New Grass and Old Lessons

Back in early March, my friend BJ helped me dig out our old broken-down sewer lines and replace them. Using a rented excavator, we dug a trench two feet wide, eight feet deep and eighty feet long. After installing the new line, I backfilled the trench, levelled out the area and sowed new grass.

Within just a few weeks, I had a lovely, lush stand of bluegrass and perennial ryegrass. It was gorgeous. Then the heavy rains came in May and June. After about ten inches of rain in two weeks, the trench line sank down about a foot or so. I piled in some more dirt and sowed new grass seed. It sprouted right up and looked pretty good. Not as good as the other part of the new lawn but not bad.

Then real summer came. About three or four weeks with the heat index in triple digits. Even with enough supplemental watering to quadruple our monthly H-2-O bill, the young grass couldn't handle the heat. The fine blades of bluegrass and ryegrass began withering and turning brown.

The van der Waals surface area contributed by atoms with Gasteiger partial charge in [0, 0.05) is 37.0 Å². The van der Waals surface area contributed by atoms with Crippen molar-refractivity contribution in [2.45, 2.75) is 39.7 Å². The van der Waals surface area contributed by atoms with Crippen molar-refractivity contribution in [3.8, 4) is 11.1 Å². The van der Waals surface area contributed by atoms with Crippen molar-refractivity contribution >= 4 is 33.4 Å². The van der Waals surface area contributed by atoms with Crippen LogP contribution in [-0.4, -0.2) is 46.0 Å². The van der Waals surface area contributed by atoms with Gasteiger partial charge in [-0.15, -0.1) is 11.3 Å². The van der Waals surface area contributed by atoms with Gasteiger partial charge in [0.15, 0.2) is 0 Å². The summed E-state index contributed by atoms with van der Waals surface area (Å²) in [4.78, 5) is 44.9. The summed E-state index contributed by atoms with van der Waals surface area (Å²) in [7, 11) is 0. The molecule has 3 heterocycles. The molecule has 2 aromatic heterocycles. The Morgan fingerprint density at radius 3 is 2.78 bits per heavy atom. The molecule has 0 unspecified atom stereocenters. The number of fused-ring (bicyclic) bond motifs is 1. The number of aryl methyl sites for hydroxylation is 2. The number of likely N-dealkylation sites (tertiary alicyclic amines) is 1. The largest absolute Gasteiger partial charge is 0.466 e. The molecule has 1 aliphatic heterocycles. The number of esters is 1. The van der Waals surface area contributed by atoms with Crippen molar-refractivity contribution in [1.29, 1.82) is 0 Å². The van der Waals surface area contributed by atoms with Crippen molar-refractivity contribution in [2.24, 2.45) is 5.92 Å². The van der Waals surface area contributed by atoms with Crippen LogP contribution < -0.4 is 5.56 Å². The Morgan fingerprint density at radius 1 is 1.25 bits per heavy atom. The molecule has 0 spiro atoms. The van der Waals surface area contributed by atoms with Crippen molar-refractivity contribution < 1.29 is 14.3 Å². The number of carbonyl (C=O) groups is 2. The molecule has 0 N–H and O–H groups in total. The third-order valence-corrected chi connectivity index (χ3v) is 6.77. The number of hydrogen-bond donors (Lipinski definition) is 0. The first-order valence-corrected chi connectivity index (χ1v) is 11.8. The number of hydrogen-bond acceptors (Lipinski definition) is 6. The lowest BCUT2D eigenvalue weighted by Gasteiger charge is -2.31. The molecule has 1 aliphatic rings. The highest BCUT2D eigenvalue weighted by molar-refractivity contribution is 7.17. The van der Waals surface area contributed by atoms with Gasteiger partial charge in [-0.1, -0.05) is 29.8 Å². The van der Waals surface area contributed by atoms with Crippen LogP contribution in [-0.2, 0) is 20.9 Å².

Crabgrass and water grass have occupied the entire section along the trench and about ten percent of the other space. Obviously, those wild varieties are much better adapted to the heat of Kansas summers. Neither, though, has the visual appeal and barefoot feel of bluegrass or perennial rye.

I will try again in the fall and hope that a couple months of more temperate weather will provide the needed conditions to let the desired species thrive. Sometimes waiting for the right time to do a thing produces better results. 

But it still takes some hard work, the right stuff and something else, too; all the effort in the world cannot succeed without the Lord's blessing. 

H. Arnett

About Doc Arnett

Native of southwestern Kentucky currently living in Ark City, Kansas, with my wife of twenty-nine years, Randa. We have, between us, eight children and twenty-eight grandkids. We enjoy singing, worship, remodeling and travel.
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